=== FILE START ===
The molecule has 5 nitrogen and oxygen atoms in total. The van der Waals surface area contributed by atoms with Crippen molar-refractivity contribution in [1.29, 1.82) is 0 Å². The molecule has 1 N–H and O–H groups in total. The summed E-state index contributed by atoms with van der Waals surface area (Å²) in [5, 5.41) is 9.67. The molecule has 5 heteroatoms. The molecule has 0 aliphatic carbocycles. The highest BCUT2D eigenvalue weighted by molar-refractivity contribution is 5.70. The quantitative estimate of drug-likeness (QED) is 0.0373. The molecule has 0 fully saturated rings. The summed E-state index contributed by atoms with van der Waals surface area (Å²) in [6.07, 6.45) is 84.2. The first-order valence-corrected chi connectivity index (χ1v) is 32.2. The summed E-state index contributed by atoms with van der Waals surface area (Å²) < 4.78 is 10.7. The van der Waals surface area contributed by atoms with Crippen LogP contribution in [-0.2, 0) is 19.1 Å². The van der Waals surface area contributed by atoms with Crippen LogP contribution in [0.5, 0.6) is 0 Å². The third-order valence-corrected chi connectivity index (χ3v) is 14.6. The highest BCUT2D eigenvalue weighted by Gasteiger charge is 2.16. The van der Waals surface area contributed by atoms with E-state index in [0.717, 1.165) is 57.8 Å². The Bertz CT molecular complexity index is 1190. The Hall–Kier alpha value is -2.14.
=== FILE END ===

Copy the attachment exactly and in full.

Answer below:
The molecule has 5 nitrogen and oxygen atoms in total. The van der Waals surface area contributed by atoms with Crippen molar-refractivity contribution in [1.29, 1.82) is 0 Å². The molecule has 1 N–H and O–H groups in total. The summed E-state index contributed by atoms with van der Waals surface area (Å²) in [5, 5.41) is 9.67. The molecule has 5 heteroatoms. The molecule has 0 aliphatic carbocycles. The highest BCUT2D eigenvalue weighted by molar-refractivity contribution is 5.70. The quantitative estimate of drug-likeness (QED) is 0.0373. The molecule has 0 fully saturated rings. The summed E-state index contributed by atoms with van der Waals surface area (Å²) in [6.07, 6.45) is 84.2. The first-order valence-corrected chi connectivity index (χ1v) is 32.2. The summed E-state index contributed by atoms with van der Waals surface area (Å²) < 4.78 is 10.7. The van der Waals surface area contributed by atoms with Crippen LogP contribution in [-0.2, 0) is 19.1 Å². The van der Waals surface area contributed by atoms with Crippen LogP contribution in [0.5, 0.6) is 0 Å². The third-order valence-corrected chi connectivity index (χ3v) is 14.6. The highest BCUT2D eigenvalue weighted by Gasteiger charge is 2.16. The van der Waals surface area contributed by atoms with E-state index in [0.717, 1.165) is 57.8 Å². The Bertz CT molecular complexity index is 1190. The Hall–Kier alpha value is -2.14.